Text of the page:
Two Honolulu police officers told a jury Thursday that they saw Honolulu Assistant District Attorney Katherine Kealoha insert herself into an investigation involving her brother, who is on trial for allegedly running a prescription drug ring.
The testimony came on the third day of the federal criminal trial in U.S. District Court in Honolulu against Rudolph Puana, a Big Island anesthesiologist charged with writing opioid prescriptions for his friends to sell or trade cocaine.
Kealoha is serving a 13-year sentence in federal prison in California on corruption charges involving Puana and Kealoha’s ex-husband, former Honolulu Police Chief Louis Kealoha. However, she is on the list of prosecution witnesses and is expected to testify in the coming days.
Katherine Kealoha has previously pleaded guilty to helping her brother avoid prosecution in the drug case. Witnesses said Thursday that the then assistant district attorney was so involved that she showed up in person during a 2015 drug raid as part of the investigation.
“I have never seen a prosecutor show up at the scene of a law enforcement activity,” Sgt. HPD said. Grant Jhun, a narcotics officer and vice officer, told the court.
Puana was indicted in September 2019 on charges of health care fraud, unlawful possession of a firearm and conspiracy to distribute oxycodone and fentanyl, although he pleaded guilty. to the lone firearm charge the day before his trial began.
The day began with testimony from Puana’s childhood friend and well-known local writer, Christopher McKinney, who said he would sell oxycodone pills prescribed by Puana for $15 each. McKinney said he would also get cocaine from Tiffany Masunaga, who was dating HPD officer Alan Ahn, and brought Masunaga fentanyl patches given to him by Puana in 2015.
McKinney, who signed an immunity deal with prosecutors in exchange for his testimony, said he believed Puana knew he brought the fentanyl patches to Masunaga, but said Puana gave him no indication of what to do with the opioid patches.
These fentanyl patches were later reportedly found during a raid on Masunaga’s home on August 12, 2015, following an investigation that began with a tip Puana gave HPD Sgt. Daniel Sellers.
Sellers pleaded guilty in 2019 to federal charges for helping Kealoha and her then-police chief husband charge a family member with stealing their mailbox in a separate case.
Sellers said he first met Rudolph Puana and Christopher McKinney when he dated Kealoha during their school years.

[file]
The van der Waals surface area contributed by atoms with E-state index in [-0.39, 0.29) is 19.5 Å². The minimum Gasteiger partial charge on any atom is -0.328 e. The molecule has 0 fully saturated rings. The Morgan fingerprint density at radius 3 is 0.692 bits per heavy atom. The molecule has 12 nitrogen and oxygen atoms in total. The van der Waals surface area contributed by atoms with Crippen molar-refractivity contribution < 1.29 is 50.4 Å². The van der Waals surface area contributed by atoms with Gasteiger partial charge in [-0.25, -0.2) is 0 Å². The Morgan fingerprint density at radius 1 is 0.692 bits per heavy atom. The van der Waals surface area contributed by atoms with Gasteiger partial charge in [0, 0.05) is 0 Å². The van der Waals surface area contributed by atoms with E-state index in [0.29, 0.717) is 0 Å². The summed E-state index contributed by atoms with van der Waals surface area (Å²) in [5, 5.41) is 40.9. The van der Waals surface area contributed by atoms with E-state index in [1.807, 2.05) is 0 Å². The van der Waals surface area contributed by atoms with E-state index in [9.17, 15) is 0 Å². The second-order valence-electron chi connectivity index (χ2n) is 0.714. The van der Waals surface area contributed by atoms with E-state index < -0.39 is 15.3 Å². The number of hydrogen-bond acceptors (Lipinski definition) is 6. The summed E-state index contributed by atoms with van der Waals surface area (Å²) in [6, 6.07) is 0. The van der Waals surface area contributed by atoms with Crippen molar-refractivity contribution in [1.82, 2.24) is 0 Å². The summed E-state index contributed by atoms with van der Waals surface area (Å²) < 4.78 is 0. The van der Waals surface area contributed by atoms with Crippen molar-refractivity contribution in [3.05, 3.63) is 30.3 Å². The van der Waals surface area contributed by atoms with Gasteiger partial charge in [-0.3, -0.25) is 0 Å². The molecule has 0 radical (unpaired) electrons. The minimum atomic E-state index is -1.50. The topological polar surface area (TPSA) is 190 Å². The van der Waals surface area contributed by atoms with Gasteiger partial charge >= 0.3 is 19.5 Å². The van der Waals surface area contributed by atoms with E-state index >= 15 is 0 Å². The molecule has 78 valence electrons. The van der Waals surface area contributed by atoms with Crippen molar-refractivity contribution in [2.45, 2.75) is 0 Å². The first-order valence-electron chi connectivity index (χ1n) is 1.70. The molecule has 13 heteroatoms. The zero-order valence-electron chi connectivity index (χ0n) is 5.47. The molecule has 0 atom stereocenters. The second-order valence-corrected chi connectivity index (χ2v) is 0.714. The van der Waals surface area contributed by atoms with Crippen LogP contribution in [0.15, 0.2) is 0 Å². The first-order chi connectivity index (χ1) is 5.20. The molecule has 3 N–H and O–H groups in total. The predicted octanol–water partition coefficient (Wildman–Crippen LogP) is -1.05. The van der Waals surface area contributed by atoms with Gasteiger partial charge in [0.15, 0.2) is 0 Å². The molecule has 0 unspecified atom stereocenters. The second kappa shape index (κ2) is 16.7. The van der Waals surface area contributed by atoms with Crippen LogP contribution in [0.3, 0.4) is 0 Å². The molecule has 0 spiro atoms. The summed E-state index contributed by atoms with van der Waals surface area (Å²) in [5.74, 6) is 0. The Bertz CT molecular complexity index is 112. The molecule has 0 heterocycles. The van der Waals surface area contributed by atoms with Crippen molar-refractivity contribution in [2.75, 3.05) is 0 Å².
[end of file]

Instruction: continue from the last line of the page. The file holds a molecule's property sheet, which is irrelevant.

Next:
He then rekindled his relationship with Puana in 2015 after meeting him and McKinney while celebrating the launch of a collaborative book, “The Red-Headed Hawaiian,” which was about Puana’s life.
In July 2015, Sellers said he had dinner with Puana, who eventually told him that Masunaga was selling drugs at her Waiola Street home where she lived with Ahn.
Sellers said he later informed Katherine Kealoha that her brother had substance abuse issues and told her about McKinney, Ahn and Masunaga.
Salespeople said he then arranged a meeting with Puana and McKinney to corroborate the tip, but was surprised to see Kealoha was also there. “Despite his attendance, we continued to have this meeting,” Sellers said. “I just thought she was called because she was the older sister.”
Sellers said he then met with a supervisor and Kealoha and decided to investigate Masunaga and Ahn. He added that they decided to have a prosecutor there to speed up the process, but he didn’t think the prosecutor would be Kealoha because of his senior level.
Jhun said he was told he would work with the vendors and that the vendors had a confidential informant, although Jhun was never told the identity of the informant. Jhun added that neither McKinney nor Puana’s name was ever mentioned during the initial investigation.
“We followed Alan Ahn with Tiffany Masunaga around town and observed drug dealings,” Jhun said.
Meanwhile, Sellers and the Criminal Investigations Division were doing the same until they witnessed what they believed to be a drug transaction outside Masunaga’s home in August 2015.
Police arrested the man and found cocaine in the paper bag, then persuaded him to cooperate with the investigation, Jhun and Sellers said.
Sellers said they told Kealoha it would be good for a prosecutor to come to the scene to offer the driver immunity. “I didn’t think it would be her,” Sellers told the jury.
Jhun testified that he was also struck by Kealoha’s presence at the scene when he arrived.
The cooperating witness rode in the backseat of a vehicle with Kealoha. Sellers was in the driver’s seat but said he got out after a few minutes, leaving Kealoha alone with the man.
Hours later, a SWAT team descended on Masunaga’s home, where police found cocaine, prescription pills and more than 100 fentanyl patches.
Kealoha also showed up at this scene, which Jhun told the jury he found odd.
The investigation stalled after the raid, according to Jhun. He testified that he then learned that Kealoha, Masunaga, and Masunaga’s attorney, Myles Breiner, were holding meetings without HPD agents present.
“At some point I got a call from Katherine Kealoha asking if I was busy,” Jhun said. “I said no, (and she said) ‘I have something to give you.’
Kealoha then met Jhun and gave him what he recognized as a transcript of one of the meetings, and he noticed something odd at the end of the document.
“The transcript showed that Tiffany Masunaga and Kat Kealoha knew each other,” Jhun said, adding that he was instructed to step down and stop working on the investigation shortly thereafter.
Sellers also said his involvement in the case ended around the end of 2015.
Masunaga would ultimately avoid conviction on numerous drug charges. Ahn did not contest and was sentenced to 60 days in jail and four years probation.
The trial against Puana was to resume Friday morning.